And so, when these children are exposed to this over and over again - even if you go to Japan and Korea - a lot of those people who are the famous models and actors and actresses, they don't have those typical Asian-American features. You know, they've got the double fold of the eyelid. They have the nose that's a little bit thinner that may have been augmented by plastic surgery. And when these children have these images that are just, they're bombarded with when they're children, as they get older, in those who are susceptible, I do believe that they develop these issues of body dysmorphic disorder.

MARTIN: If you're just joining us, this is TELL ME MORE from NPR News. We're talking about body dysmorphic disorder. Our guest is board certified plastic surgeon Dr. Anthony Youn. You might have seen him on "The Rachael Ray Show." He also was a guest on this program recently to talk about his memoir "In Stitches." Well, Doctor, you know, to that point, let me press the question with you. You have had - you talked about this in your memoir - you yourself have had plastic surgery. You did this when you were a young man, you were just out of your teens, right? Or you were still a teenager...

YOUN: Yeah.

MARTIN: ...or reconstructive surgery on your jaw, and now you're part of this field where you are changing people's appearance. And I wonder if you ever feel that perhaps you're part of this cycle of pushing people toward a narrow aesthetic that rather than, you know, encouraging people to appreciate the diversity of appearances that we have in this very large world of ours.

YOUN: Yeah. And it's something that- just need to say, I'm very conflicted with it. Now, I did have plastic surgery when I was 17 where my jaw was literally broken and reset and I discussed that, you know, when we talked last time, and in my book "In Stitches."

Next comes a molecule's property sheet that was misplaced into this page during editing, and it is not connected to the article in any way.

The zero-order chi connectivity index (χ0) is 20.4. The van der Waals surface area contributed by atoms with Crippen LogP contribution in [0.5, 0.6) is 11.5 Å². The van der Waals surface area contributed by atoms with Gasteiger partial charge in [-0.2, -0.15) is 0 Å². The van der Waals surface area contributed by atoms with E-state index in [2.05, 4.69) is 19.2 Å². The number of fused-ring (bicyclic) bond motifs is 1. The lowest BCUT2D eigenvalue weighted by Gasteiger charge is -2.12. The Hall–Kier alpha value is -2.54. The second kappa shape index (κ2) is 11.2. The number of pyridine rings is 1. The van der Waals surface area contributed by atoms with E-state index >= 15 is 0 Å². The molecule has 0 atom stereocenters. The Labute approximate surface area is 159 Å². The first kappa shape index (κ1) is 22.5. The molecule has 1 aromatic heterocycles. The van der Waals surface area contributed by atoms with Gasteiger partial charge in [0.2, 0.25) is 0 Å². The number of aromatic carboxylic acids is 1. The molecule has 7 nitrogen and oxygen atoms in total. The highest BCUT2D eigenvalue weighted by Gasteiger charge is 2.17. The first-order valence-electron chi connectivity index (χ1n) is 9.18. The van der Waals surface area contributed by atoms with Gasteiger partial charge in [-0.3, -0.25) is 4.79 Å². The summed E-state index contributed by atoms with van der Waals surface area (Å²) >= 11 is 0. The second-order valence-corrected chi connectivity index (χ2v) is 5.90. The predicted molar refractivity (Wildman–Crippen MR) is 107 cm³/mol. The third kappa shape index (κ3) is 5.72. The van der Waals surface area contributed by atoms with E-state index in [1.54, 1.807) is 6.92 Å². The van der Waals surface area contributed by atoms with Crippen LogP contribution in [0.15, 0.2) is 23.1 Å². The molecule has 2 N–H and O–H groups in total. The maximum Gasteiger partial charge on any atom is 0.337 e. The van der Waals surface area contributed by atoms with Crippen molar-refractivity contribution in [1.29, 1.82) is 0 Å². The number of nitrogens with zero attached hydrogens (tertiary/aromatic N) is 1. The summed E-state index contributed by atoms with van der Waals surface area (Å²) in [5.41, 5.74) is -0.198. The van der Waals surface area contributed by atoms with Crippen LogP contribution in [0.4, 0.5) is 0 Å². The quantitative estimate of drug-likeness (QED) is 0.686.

YOUN: But I have been performing myself these types of procedures we talk about. Although, honestly, as I've gone forward in my career, I perform less and less of them and I'm also less and less comfortable with doing it. I think the difference is, is when patients are having this type of procedure - let's say an Asian eyelid surgery where we create a double fold of an eyelid, or rhinoplasty, where we thin the nose a bit, and they're adults, they're in their 20s, their 30s, their 40s, I feel more comfortable with that versus what you see in a lot of Asian cultures where literally some studies are showing 25 percent of Korean mothers of daughters in their teens, 12 to 16, have already encouraged their daughters to have plastic surgery. I am not a fan of any type of cosmetic surgery for anybody who is a minor. And even people who are in there, you know, late teens, early 20s, and they are quote/unquote adults, I'm very uncomfortable performing these types of procedures on them.